Throwback Thursday: A Look Back at the 1994 49ers

As an avid 49ers fan, I frequently reminisce about my fond memories of 49ers teams from years passed. In 1994 the 49ers fans were desperate for something good to happen. The team had been in a slump since losing the two previous NFC Championships to the hated Dallas Cowboys, and fans were clamoring for another chance to face them and hopefully beat them. Little did fans know that they would again get that chance and be in for an amazing season that would go in to the record books in more ways than one.

The season started with the 49ers adding quite a few big name free agents in the offseason, most notable Deion Sanders, Ken Norton Jr. and Gary Plummer among others. The 49ers also drafted a few players that would end up playing large roles in their rookies seasons. The 49ers drafted Bryant Young and William Floyd in the 1994 draft and both players ended up seeing significant time in the regular season and playoffs. This Niner team seemed to be destined for big things from the start of the 1994 season and they did not disappoint.

1994 was the 75th anniversary of the NFL and most teams donned throwback jerseys for much of the season and the Niner were no different. The white pants and 3D style numbers of the 49ers “throwback” jerseys were a matter of some debate, some thought they were ugly and others thought they were horrendous. I personally love them, the jerseys at least. In the first 5 weeks of the season the 49ers played the Raiders, Chiefs, Rams, Saints and Eagles. They came in to Week 6 at 3-2 with wins against the Raiders, Rams, and Saints and losses against the Chiefs (with former QB Joe Montana) and a embarassing 40-8 loss against the Eagles at Candlestick Park. Following the week 5 debacle the 49ers definitely took notice and put together a string of 10 consecutive victories including 8 where they scored more than 30 points. The 49ers ended the 1994 regular season with a loss to the Minnesota Vikings on the road, a game where most of their starters sat because they had already wrapped up home field advantage throughout the playoffs.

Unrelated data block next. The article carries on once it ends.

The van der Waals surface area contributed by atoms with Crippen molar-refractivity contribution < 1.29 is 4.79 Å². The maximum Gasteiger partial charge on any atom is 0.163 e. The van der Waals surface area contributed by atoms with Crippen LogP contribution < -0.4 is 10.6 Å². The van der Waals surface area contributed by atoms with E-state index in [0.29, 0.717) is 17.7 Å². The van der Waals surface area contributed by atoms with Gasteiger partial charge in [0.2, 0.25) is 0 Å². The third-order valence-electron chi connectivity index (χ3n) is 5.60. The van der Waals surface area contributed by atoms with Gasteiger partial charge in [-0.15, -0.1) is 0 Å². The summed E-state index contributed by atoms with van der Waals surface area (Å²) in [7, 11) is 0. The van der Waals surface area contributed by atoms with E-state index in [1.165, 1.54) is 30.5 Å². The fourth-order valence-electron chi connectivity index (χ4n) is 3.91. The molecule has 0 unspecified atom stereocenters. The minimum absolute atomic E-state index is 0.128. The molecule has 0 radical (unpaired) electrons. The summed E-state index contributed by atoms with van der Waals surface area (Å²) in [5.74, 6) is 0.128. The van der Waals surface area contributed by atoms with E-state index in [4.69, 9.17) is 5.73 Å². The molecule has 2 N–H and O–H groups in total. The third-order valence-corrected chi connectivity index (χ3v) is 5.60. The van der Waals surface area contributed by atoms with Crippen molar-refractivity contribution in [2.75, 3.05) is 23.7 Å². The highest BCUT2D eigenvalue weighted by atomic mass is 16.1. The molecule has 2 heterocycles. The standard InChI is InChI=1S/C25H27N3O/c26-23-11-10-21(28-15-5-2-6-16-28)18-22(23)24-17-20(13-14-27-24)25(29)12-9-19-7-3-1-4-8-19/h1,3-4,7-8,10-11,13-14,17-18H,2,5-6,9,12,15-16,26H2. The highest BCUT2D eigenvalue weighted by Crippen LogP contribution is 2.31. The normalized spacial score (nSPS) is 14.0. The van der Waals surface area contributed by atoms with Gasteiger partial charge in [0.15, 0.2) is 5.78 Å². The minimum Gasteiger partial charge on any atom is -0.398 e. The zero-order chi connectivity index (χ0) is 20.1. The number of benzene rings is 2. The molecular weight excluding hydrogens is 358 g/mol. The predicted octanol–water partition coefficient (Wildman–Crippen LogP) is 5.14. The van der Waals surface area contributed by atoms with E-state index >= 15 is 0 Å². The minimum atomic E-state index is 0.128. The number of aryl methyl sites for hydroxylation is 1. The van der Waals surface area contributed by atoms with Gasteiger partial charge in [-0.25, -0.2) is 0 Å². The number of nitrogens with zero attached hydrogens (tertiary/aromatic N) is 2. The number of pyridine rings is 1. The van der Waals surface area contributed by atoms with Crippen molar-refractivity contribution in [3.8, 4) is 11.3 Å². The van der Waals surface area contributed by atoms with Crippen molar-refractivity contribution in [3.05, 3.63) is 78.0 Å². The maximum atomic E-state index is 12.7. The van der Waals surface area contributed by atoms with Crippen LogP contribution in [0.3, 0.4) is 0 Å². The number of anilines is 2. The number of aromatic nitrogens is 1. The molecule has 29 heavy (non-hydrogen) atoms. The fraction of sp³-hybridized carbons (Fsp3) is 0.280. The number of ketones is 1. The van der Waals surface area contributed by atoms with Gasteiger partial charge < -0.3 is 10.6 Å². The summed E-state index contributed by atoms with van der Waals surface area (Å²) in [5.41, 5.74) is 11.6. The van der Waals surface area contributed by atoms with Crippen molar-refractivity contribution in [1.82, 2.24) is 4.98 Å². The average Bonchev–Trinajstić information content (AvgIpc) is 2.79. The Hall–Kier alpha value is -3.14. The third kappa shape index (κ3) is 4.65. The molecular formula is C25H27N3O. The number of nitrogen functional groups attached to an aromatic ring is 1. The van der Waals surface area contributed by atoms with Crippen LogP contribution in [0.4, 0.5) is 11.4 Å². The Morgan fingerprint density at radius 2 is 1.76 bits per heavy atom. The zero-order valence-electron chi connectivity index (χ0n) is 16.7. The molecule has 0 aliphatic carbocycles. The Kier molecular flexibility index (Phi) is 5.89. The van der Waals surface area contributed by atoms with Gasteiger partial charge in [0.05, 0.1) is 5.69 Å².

Other accomplishments of note for the 1994 regular season where Steve Young won his second league MVP for the second time, recording the highest passer rating for a full season (at the time) at 112.8. He also threw for 35 touchdown passes in the regular season to just 10 interceptions along with 7 rushing touchdowns and 3,969 yards passing and a 70.3% completion percentage. Jerry Rice again eclipsed 100 receptions (112) and caught for almost 1,500 yards and 13 receiving touchdowns.  Deion Sanders was also awarded the NFL Defensive Player of the Year award for his 6 interceptions, 3 of which were returned for touchdowns, and his all around dominant play on the field. Not so much as a tackler, just a fearsome defensive back in coverage. Rookie Defensive End Bryant Young also won Rookie of the Year honors for his outstanding play and 6 sacks as a rookie. The 49ers also can boast about the 3 future head coaches that were on the roster in 1994, Mike Shanahan, Gary Kubiak, and Ray Rhodes.

More than the stats of the regular season, more than the record setting offensive performances and the (at the time) record for most points scored in a season at 505, the 49ers were a team, they were undoubtedly a throw back  to the Bill Walsh teams of the 80’s with a little new school thrown in. What Bill Walsh invented in the West Coast Offense, the 49ers of the 1994 season most certainly perfected. At it’s core, the West Coast style is short to intermediate passes mostly replacing the running game, with occasional shots down the field when the defense starts to try and jump those short routes. It’s genius and still works to this day, but that 1994 squad were masters of it. They showed other teams what it really meant to be “West Coast” throughout the regular season and their dominance only continued into the playoffs where Steve Young and the rest of the 49ers put on one of the greatest team playoffs (stats and points wise) in the history of the NFL.